11.05.2016 02:00

```text You will probably find a huge overlap between the products that the different stationary blogs have reviewed. The reason is simple and quite obvious: there are many products that almost everyone has or at least try out because they are fantastic. ```

```text Reviews are not an important part of this site. I’m not that into it. It’s not my thing, and I don’t buy that much stuff. ```

```text But I do write reviews from time to time, either after using them for a while, or what I think about them after using them for a long time. ```

```text Are there any value to many different reviews of the same pen, ink or notebook? ```

```text Yes, there are. And here is why. The reason I think there is a good thing to have as many reviews as possible of the same products is because more information is always a good thing to have before buying it. ```

```text For me, the value of a review comes down to three things: ```

  • Different people have different opinions
  • Different Pro and Cons
  • How a product holds up in a first impression scenario versus after using it for months or years.
  • ```

    ```text My process for figuring out if something is for me is a simple process, but it often takes a long time. ```

    ```text It always starts out with a product. Before I move on to watching every video review and reading every written review I can find. Before I look at the product details to figure out if it is something for me. ```

    ```text I prefer broader and smooth nibs. And I will probably not buy anything with a cartridge-converter filling mechanism because of the compromises the entail. ```

    ```text My pen wish list is very short, because of my very strict guidelines and because I know exactly what I want from a pen. For example my current wish list: ```

  • Pilot Custom Heritage 92
  • Conid
  • Mont Blanc Meisterstruck
  • Visconti Homosapiens
  • ```

    ```text There are two pens that I have been very curious about for a very long time, while at the same time will never end up on my list because I just know that I would be unhappy with them. ```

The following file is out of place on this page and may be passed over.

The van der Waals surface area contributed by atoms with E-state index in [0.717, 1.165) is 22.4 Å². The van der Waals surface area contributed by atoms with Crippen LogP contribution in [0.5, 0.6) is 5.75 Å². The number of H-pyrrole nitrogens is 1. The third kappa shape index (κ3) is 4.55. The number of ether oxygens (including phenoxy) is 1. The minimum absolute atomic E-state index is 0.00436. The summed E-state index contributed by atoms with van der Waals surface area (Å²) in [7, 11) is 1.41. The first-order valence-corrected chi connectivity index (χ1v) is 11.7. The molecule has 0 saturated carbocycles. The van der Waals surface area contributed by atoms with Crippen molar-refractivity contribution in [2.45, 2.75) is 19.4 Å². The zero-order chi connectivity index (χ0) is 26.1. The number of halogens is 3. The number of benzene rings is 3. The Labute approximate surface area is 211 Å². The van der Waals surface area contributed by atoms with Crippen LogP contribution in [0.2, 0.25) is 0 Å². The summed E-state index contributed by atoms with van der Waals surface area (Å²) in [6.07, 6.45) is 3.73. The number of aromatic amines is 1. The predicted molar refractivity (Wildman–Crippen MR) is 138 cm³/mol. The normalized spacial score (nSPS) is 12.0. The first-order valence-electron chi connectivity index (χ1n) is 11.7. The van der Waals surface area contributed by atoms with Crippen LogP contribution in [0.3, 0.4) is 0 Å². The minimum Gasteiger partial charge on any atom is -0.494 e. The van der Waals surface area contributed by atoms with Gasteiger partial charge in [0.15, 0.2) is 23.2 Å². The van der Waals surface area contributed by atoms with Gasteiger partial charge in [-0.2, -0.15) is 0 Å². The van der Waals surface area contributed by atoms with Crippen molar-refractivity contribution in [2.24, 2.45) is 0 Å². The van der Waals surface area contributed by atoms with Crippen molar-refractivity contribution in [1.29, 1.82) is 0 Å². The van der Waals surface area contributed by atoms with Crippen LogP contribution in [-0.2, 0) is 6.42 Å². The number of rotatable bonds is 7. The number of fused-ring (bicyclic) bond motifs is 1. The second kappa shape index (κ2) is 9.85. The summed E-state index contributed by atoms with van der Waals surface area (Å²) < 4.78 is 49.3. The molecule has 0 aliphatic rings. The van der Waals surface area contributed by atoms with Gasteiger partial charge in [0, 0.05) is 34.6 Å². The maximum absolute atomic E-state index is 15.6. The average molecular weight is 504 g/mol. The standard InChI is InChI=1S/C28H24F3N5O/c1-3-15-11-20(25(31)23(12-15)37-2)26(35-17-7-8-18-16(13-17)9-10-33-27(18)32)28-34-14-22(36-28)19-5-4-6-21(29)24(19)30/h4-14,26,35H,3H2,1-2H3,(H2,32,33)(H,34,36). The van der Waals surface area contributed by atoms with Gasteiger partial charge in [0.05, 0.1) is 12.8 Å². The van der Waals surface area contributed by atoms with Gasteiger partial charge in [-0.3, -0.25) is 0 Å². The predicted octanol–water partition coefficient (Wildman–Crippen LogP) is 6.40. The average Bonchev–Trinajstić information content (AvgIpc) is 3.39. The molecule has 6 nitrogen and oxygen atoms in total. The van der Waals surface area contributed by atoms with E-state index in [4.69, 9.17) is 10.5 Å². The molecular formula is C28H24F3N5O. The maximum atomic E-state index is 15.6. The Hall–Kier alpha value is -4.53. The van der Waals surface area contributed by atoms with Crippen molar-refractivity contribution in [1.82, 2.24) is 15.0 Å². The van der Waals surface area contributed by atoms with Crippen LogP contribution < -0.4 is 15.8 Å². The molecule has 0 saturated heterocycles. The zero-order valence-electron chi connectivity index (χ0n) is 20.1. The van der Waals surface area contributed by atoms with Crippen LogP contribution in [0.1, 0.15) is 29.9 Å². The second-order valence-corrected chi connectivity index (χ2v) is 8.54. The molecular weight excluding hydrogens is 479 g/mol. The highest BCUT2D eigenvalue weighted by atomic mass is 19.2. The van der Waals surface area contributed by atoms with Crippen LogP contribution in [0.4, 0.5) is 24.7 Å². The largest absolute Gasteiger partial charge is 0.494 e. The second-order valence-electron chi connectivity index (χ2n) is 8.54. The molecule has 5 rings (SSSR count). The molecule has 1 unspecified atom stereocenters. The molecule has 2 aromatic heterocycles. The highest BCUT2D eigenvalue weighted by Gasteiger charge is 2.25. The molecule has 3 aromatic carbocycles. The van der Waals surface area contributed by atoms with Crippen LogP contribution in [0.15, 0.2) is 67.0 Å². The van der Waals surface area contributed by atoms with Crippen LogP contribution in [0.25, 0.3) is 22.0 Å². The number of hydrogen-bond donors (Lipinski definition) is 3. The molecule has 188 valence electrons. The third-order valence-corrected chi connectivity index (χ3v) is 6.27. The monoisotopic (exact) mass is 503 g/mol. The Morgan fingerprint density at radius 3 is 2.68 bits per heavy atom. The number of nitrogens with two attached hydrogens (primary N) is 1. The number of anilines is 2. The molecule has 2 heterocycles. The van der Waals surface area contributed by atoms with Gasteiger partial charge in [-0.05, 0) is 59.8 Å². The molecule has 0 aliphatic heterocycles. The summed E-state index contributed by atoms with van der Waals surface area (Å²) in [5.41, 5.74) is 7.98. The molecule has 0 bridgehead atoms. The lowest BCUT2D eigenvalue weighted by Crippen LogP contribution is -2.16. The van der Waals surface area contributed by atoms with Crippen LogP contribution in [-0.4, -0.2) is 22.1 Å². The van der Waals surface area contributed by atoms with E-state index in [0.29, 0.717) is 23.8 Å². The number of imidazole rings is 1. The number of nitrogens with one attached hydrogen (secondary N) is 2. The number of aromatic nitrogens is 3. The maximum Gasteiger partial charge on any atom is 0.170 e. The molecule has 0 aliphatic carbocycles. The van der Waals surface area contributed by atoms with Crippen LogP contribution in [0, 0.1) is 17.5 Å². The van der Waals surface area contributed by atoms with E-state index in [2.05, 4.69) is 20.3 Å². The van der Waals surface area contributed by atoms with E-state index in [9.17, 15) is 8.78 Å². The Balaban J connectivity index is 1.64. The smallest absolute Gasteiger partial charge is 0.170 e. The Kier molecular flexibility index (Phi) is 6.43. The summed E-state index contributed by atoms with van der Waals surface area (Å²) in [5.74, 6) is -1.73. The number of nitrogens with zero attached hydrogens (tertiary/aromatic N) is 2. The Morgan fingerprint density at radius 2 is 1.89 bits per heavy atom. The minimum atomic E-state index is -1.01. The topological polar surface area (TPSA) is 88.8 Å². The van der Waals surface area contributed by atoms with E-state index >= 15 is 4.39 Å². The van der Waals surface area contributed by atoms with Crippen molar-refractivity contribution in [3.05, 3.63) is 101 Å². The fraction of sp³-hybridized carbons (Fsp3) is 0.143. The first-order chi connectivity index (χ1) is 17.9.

• Lamy Dialog
  • Pilot Vanishing Point.
  • ```

    ```text This is about finding as much information as possible, and to discover what you like and don’t like. It is also about finding out what people that share the same taste as you, while still reading people that don’t, because they might discover something that could tip your decision in either direction. ```

    ```text It is something you learn by experience. There are things about pens that doens’t matter to be, that would drive other people nuts; and the other way around. ```

    ```text My game killer list is as follows: ```

  • Slippery grip section
  • Moulded grip section
  • Gold trimming
  • Small pens
  • Low ink capacity
  • Cartridge / converter.
  • ```

    Having a notebook on your desk

    06.05.2016 02:00


    ```text I started doing something new few weeks ago. I’ve had this A4 notebook laying around for a few months, and I want using it for anything. I found it at the same time as I was thinking about how to write more in general. ```

    ```text This notebook will never leave this desk. that is the basic idea. So that I have something to write in, when I feel like it, without having to locate my bag or anything. ```

    ```text Why? Well it is just about removing anything that can be a reason to not write. I just site down at my desk, open the notebook and take a pen(usually my Lamy 2000) and write. ```

    ```text Does it work? It works were well this far. I have written much more per week than I have in a very long time. ```